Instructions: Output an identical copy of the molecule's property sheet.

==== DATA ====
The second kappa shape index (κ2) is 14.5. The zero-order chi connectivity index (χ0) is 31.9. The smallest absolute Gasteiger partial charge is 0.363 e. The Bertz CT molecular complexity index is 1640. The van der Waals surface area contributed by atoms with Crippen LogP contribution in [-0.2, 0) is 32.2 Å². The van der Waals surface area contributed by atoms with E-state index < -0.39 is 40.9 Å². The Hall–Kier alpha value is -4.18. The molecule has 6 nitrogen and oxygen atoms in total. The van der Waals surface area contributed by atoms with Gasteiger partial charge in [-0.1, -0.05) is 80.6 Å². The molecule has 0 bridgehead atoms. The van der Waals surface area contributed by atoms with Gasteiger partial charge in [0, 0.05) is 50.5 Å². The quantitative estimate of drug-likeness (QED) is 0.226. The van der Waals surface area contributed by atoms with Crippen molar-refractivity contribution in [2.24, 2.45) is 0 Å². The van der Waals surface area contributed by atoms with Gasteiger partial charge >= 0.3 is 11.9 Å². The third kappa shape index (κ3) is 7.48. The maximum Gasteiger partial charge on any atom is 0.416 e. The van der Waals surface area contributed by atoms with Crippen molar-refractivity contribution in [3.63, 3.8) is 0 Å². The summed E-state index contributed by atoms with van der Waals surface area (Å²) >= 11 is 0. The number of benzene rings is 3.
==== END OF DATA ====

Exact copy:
The second kappa shape index (κ2) is 14.5. The zero-order chi connectivity index (χ0) is 31.9. The smallest absolute Gasteiger partial charge is 0.363 e. The Bertz CT molecular complexity index is 1640. The van der Waals surface area contributed by atoms with Crippen LogP contribution in [-0.2, 0) is 32.2 Å². The van der Waals surface area contributed by atoms with E-state index < -0.39 is 40.9 Å². The Hall–Kier alpha value is -4.18. The molecule has 6 nitrogen and oxygen atoms in total. The van der Waals surface area contributed by atoms with Gasteiger partial charge in [-0.1, -0.05) is 80.6 Å². The molecule has 0 bridgehead atoms. The van der Waals surface area contributed by atoms with Gasteiger partial charge in [0, 0.05) is 50.5 Å². The quantitative estimate of drug-likeness (QED) is 0.226. The van der Waals surface area contributed by atoms with Crippen molar-refractivity contribution in [2.24, 2.45) is 0 Å². The van der Waals surface area contributed by atoms with Gasteiger partial charge >= 0.3 is 11.9 Å². The third kappa shape index (κ3) is 7.48. The maximum Gasteiger partial charge on any atom is 0.416 e. The van der Waals surface area contributed by atoms with Crippen molar-refractivity contribution in [3.63, 3.8) is 0 Å². The summed E-state index contributed by atoms with van der Waals surface area (Å²) >= 11 is 0. The number of benzene rings is 3.